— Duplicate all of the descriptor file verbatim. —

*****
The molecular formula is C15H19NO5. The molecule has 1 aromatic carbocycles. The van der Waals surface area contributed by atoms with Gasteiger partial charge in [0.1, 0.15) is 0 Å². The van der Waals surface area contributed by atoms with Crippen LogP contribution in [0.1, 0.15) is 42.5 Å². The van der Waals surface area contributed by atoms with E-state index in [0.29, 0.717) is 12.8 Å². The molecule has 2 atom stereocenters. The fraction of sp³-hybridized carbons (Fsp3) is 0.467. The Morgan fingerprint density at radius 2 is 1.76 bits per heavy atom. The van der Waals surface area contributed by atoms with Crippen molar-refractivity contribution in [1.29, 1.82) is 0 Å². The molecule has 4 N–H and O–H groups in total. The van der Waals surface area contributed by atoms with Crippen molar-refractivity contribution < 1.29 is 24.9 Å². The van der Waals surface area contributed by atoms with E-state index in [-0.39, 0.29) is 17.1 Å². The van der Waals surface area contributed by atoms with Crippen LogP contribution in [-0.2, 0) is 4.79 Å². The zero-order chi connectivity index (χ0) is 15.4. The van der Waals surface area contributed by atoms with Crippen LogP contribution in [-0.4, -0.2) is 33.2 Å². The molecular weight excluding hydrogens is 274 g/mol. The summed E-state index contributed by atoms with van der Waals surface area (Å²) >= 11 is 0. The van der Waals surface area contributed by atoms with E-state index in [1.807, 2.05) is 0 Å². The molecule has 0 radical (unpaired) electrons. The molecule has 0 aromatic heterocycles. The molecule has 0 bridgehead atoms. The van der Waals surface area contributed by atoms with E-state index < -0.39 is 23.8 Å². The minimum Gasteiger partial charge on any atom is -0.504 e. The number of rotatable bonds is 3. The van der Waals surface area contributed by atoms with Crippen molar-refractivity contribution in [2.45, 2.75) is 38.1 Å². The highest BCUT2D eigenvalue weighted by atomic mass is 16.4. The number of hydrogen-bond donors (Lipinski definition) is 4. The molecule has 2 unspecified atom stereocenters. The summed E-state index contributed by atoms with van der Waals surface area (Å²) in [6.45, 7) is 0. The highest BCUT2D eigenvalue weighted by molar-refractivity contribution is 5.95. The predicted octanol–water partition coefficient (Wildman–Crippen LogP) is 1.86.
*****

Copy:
The molecular formula is C15H19NO5. The molecule has 1 aromatic carbocycles. The van der Waals surface area contributed by atoms with Gasteiger partial charge in [0.1, 0.15) is 0 Å². The van der Waals surface area contributed by atoms with Crippen LogP contribution in [0.1, 0.15) is 42.5 Å². The van der Waals surface area contributed by atoms with E-state index in [0.29, 0.717) is 12.8 Å². The molecule has 2 atom stereocenters. The fraction of sp³-hybridized carbons (Fsp3) is 0.467. The Morgan fingerprint density at radius 2 is 1.76 bits per heavy atom. The van der Waals surface area contributed by atoms with Crippen molar-refractivity contribution in [1.29, 1.82) is 0 Å². The molecule has 4 N–H and O–H groups in total. The van der Waals surface area contributed by atoms with Crippen molar-refractivity contribution < 1.29 is 24.9 Å². The van der Waals surface area contributed by atoms with E-state index in [-0.39, 0.29) is 17.1 Å². The van der Waals surface area contributed by atoms with Crippen LogP contribution in [-0.2, 0) is 4.79 Å². The zero-order chi connectivity index (χ0) is 15.4. The van der Waals surface area contributed by atoms with Crippen LogP contribution in [-0.4, -0.2) is 33.2 Å². The molecular weight excluding hydrogens is 274 g/mol. The summed E-state index contributed by atoms with van der Waals surface area (Å²) >= 11 is 0. The van der Waals surface area contributed by atoms with E-state index in [1.807, 2.05) is 0 Å². The molecule has 0 radical (unpaired) electrons. The molecule has 0 aromatic heterocycles. The molecule has 0 bridgehead atoms. The van der Waals surface area contributed by atoms with E-state index < -0.39 is 23.8 Å². The minimum Gasteiger partial charge on any atom is -0.504 e. The number of rotatable bonds is 3. The van der Waals surface area contributed by atoms with Crippen molar-refractivity contribution in [2.45, 2.75) is 38.1 Å². The highest BCUT2D eigenvalue weighted by atomic mass is 16.4. The number of hydrogen-bond donors (Lipinski definition) is 4. The molecule has 2 unspecified atom stereocenters. The summed E-state index contributed by atoms with van der Waals surface area (Å²) in [6.45, 7) is 0. The highest BCUT2D eigenvalue weighted by molar-refractivity contribution is 5.95. The predicted octanol–water partition coefficient (Wildman–Crippen LogP) is 1.86.